I’m Old Enough to Remember When Others Tried to Shame Me for Talking About Nuking a Fool (Updated)

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I'm Old Enough to Remember When Others Tried to Shame Me for Talking About Nuking a Fool (Updated)

by baldilocks

This repost isn’t apro­pos of any­thing in the news at present, but read­ing it brings back some mem­o­ries of those in the main­stream media and even some blog­gers who thought that happy, nice talk toward Islamists would sooth their mur­der­ous intent and that tough talk would inflame them. Ah, the Good Old Days!

Orig­i­nally posted at my old blog on July 25, 2005.

Let me see.

Talk­ing about con­di­tions under which WMD might be used is out; talk­ing about using WMD in the event that one or more is used on us is def­i­nitely out. And talk­ing about poten­tial tar­gets of WMD in the event that one or more is used on us is mega-​out and big­oted to boot.

So why don’t we just dis­man­tle them all right now?

And if a dirty bomb is smug­gled over one of our bor­ders by Islamists and is det­o­nated, sub­ject­ing hun­dreds of thou­sands to mil­lions of Amer­i­cans to one of the most hor­ri­ble deaths imag­in­able, along with ren­der­ing an area of our coun­try unin­hab­it­able for X-​amount of centuries/​millennia, I’ll urge what­ever gov­ern­ment offi­cials that are left to think hard and long before mak­ing the Islamists and their co-​religionists angry/​even angrier — assum­ing that the tar­get city isn’t LA.

After all, I and my fel­low cit­i­zens would still have some­thing left to lose. Possibly.

No, I’m not serious.

I don’t want us to have to use any type of WMD on any­one. Twenty [2016: thirty now] plus years ago when I used to load nuclear mis­siles onto fighter-​bomber air­craft in the Air Force, I used to hope the same thing. But I still went to work every­day and I still reen­listed sev­eral times; and even though I was no longer a weapons loader, I was still most keenly aware of the ulti­mate expres­sion of mil­i­tary might of our Armed Forces. And though I ques­tioned my role in those forces at one time way back then, I had that ques­tion answered by a set of ter­ror­ists, no less: one day it might be necessary.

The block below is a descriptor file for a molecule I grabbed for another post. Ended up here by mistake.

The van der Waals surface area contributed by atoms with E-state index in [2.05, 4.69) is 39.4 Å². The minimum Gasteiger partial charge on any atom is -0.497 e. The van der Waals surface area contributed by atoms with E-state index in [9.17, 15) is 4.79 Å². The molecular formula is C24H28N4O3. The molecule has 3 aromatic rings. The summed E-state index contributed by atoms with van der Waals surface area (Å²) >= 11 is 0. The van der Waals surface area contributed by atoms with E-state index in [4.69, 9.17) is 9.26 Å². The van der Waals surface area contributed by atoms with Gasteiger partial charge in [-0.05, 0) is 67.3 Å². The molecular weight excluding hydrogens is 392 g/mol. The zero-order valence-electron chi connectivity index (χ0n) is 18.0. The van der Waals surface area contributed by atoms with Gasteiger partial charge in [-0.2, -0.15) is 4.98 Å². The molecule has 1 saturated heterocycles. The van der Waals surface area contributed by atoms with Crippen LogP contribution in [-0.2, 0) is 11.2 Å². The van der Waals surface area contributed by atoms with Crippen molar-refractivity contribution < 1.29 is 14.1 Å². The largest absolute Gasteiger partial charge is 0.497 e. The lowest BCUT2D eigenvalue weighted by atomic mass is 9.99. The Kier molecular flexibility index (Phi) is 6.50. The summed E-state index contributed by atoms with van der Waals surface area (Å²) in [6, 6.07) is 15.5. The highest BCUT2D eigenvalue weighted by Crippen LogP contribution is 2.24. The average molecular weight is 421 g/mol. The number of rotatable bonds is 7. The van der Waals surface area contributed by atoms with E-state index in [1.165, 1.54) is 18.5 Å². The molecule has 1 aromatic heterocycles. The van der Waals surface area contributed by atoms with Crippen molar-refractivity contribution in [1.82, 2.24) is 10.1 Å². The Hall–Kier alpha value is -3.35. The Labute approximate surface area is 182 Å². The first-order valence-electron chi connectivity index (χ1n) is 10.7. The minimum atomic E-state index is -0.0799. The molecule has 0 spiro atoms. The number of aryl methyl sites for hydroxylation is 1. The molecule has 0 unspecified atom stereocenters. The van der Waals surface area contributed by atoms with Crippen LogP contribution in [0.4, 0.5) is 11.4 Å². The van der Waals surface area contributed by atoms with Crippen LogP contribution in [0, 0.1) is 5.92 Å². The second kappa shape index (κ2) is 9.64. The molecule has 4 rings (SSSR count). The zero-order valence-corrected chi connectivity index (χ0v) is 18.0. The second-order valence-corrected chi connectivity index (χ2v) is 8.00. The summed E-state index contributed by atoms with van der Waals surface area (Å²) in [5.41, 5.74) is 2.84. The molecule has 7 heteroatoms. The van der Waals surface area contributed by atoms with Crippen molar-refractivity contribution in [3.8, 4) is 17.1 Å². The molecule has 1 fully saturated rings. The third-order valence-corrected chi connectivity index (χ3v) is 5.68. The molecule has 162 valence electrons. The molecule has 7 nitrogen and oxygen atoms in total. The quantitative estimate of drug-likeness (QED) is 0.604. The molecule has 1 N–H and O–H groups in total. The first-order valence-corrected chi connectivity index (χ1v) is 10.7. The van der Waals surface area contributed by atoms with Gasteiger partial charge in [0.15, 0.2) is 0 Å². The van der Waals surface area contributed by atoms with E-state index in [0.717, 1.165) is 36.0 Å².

I didn’t want to bring this par­tic­u­lar part of my back­ground up again. It’s too much like play­ing the “chick­en­hawk” card, as Froggy said in the com­ments to this post. How­ever, when I read some of the posts and columns which exco­ri­ate any­one who even con­sid­ers nam­ing a pos­si­ble WMD tar­get of the US in the wake of a WMD attack on us and I notice the drip­ping con­de­scen­sion from many of the var­i­ous “argu­ments” against, I am reminded that (some) civil­ians for­get the arse­nal of death on which this coun­try is sit­ting and what it is for: deter­rence, either before or after. The pur­pose of the arse­nal is for mak­ing an enemy think twice about attack­ing us either the first or the sec­ond time. Any­thing other pur­pose is sec­ondary – if it exists at all – such as whether a nuk­ing will make a given group hate us more or not.

Oth­er­wise, why bother to main­tain it?

To have some­one say ‘don’t talk about it’ and tell me that I am ‘irre­spon­si­ble’ for doing so makes me won­der what planet they’ve been liv­ing on. Then I remem­ber that I am the one who has spent most of my adult life on “another planet,” a planet on which any­one with func­tion­ing cog­ni­tion knows what our military’s pur­pose is and what it is capa­ble of, secu­rity clear­ance or no.

I think that the nut­cases who would det­o­nate a WMD on our soil should be reminded, not told, but reminded of what we have wait­ing for any enemy that would oblit­er­ate an Amer­i­can city. We can keep argu­ing about whether cer­tain tar­gets are strate­gic or not, but since this enemy isn’t orga­nized in the nation-​state gov­ern­ment struc­ture [2016: yet], that ques­tion is far from answered. And to assume that it’s never talked about in “polite” com­pany out­side of secure infor­ma­tion access facil­i­ties is, as I said before, naïve.

Let’s hope, how­ever, for enemy’s sake – and ours – that the ques­tion at hand is never answered.

Tom Tan­credo was right.

UPDATE: Maybe this post is apro­pos of today’s news. The results of being nice…what dif­fer­ence a decade makes, not to men­tion a pres­i­dent. (ht: Instapun­dit)

Juli­ette Akinyi Ochieng blogs at baldilocks. (Her older blog is located here.) Her first novel, Tale of the Tigers: Love is Not a Game, was pub­lished in 2012. Her sec­ond novel will be done in 2016. Fol­low her on Twit­ter.